Fidelity Fund Favorites for 2014

01/27/2014 9:00 am EST


John Boyd

Editor, Fidelity Monitor & Insight

Over the past year, stock prices have risen much faster than earnings, so the P/E ratio of the S&P 500 has risen from 14.2 to 18.1 over the past year; this suggests that further P/E expansion is likely to be harder to come by this year, cautions John Boyd, editor of Fidelity Monitor & Insight.

This means that corporate earnings growth will likely be the bigger determining factor in what stocks return. And, with corporate profit margins at, or very near, all-time highs, the prospect of even fatter margins boosting earnings is unlikely.

So, sales growth will be the likely driver of earnings and that, in turn, depends on the strength of the economy.

From a price versus earnings growth perspective, large-cap growth stocks offer the best value, while mid- and small growth stocks are not far behind.

Value stocks, as a whole, are less attractively priced. Among industry sectors, consumer discretionary and technology offer the best combination of growth expectations and price.

Some of our favorite growth funds to play these areas include Fidelity Capital Appreciation (US:FDCAX), which has over 34% in consumer discretionary stocks, along with Fidelity Blue Chip Growth (US:FBGRX), Fidelity Small Cap Growth (US:FCPGX), and Fidelity Trend (US:FTRNX), all of which have over 45% in those two sectors.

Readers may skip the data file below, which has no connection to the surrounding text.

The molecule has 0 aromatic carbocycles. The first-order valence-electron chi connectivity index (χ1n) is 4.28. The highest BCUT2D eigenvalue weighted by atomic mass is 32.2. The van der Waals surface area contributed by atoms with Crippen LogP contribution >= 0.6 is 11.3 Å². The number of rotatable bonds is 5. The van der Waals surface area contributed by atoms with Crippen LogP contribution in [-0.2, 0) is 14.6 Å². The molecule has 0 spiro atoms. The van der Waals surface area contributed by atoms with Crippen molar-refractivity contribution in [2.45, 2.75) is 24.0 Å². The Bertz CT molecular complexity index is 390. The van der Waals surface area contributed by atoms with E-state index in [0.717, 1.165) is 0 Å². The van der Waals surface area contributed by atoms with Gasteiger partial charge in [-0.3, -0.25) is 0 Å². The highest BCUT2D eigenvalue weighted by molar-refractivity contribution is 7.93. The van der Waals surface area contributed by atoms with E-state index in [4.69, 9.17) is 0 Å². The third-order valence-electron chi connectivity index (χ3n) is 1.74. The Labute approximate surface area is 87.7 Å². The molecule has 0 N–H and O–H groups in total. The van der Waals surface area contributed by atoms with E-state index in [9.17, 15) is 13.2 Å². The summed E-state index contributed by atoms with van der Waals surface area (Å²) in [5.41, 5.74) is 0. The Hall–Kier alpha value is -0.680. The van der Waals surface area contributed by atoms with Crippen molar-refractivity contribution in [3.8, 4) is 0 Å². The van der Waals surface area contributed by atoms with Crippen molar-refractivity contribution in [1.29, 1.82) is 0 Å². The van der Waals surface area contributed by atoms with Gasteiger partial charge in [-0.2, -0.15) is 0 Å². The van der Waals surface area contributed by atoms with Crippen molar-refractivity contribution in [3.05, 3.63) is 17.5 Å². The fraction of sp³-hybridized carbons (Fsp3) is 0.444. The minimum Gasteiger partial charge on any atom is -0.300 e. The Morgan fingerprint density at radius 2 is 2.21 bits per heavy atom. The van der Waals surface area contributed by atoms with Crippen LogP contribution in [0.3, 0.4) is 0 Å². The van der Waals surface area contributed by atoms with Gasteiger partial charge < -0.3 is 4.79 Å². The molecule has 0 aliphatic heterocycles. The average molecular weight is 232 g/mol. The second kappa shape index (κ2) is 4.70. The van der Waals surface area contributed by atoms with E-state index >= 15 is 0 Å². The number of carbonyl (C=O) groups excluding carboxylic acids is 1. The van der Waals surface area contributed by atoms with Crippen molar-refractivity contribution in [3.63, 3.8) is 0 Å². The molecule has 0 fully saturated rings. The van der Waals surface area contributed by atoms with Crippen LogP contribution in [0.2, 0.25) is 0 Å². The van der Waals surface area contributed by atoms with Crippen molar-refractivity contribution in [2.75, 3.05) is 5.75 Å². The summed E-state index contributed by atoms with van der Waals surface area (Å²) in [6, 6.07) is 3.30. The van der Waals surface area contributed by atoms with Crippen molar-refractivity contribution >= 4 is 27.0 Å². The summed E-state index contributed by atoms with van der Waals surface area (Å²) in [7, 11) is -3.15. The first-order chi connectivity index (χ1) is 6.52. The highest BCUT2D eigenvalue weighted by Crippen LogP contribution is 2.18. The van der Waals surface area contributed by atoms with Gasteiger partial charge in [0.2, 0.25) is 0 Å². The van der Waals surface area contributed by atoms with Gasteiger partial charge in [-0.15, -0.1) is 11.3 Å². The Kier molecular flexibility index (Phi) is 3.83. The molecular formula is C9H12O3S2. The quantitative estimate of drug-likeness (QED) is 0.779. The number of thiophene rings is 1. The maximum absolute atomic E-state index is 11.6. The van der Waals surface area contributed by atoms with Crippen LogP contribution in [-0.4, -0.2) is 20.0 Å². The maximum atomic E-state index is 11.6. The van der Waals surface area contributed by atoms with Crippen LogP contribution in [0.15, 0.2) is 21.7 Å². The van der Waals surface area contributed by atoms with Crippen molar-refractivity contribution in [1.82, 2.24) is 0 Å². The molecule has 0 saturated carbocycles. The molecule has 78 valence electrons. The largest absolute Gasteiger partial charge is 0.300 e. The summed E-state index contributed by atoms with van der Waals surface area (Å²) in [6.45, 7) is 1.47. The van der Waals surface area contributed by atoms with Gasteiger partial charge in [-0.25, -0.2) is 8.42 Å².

For a more conservative approach to growth, Fidelity Contrafund (US:FCNTX), Fidelity Growth & Income (US:FGRIX), and Fidelity Mega Cap Stock (US:FGRTX) fit the bill nicely.

We don't look for gains like last year, but returns in the high single-digits seems a reasonable view. If there is a surprise though, we think it will be that the economy grows faster than most assume. If that is the case, stocks could deliver surprisingly strong gains again.

We remain wary about the outlook for bond funds, based on our view that the economy will continue to get healthier with growth accelerating this year.

This will put upward pressure on longer term interest rates. In announcing its decision to taper, the Fed also pledged to keep short-term rates low until “well after” the unemployment rate falls to 6.5%, which should mean, at least, all of 2014.

Therefore, we favor bonds of shorter duration, such as Fidelity Short-Term Bond (US:FSHBX), and those that take on credit risk, such as the high yield fund Fidelity Capital & Income (US:FAGIX).

While the yield advantage offered by high yield funds over investment-grade funds has narrowed, the default rates on high yield have fallen as well. Fidelity Total Bond (US:FTBFX), which has about 15% in high yield, is a less risky option.

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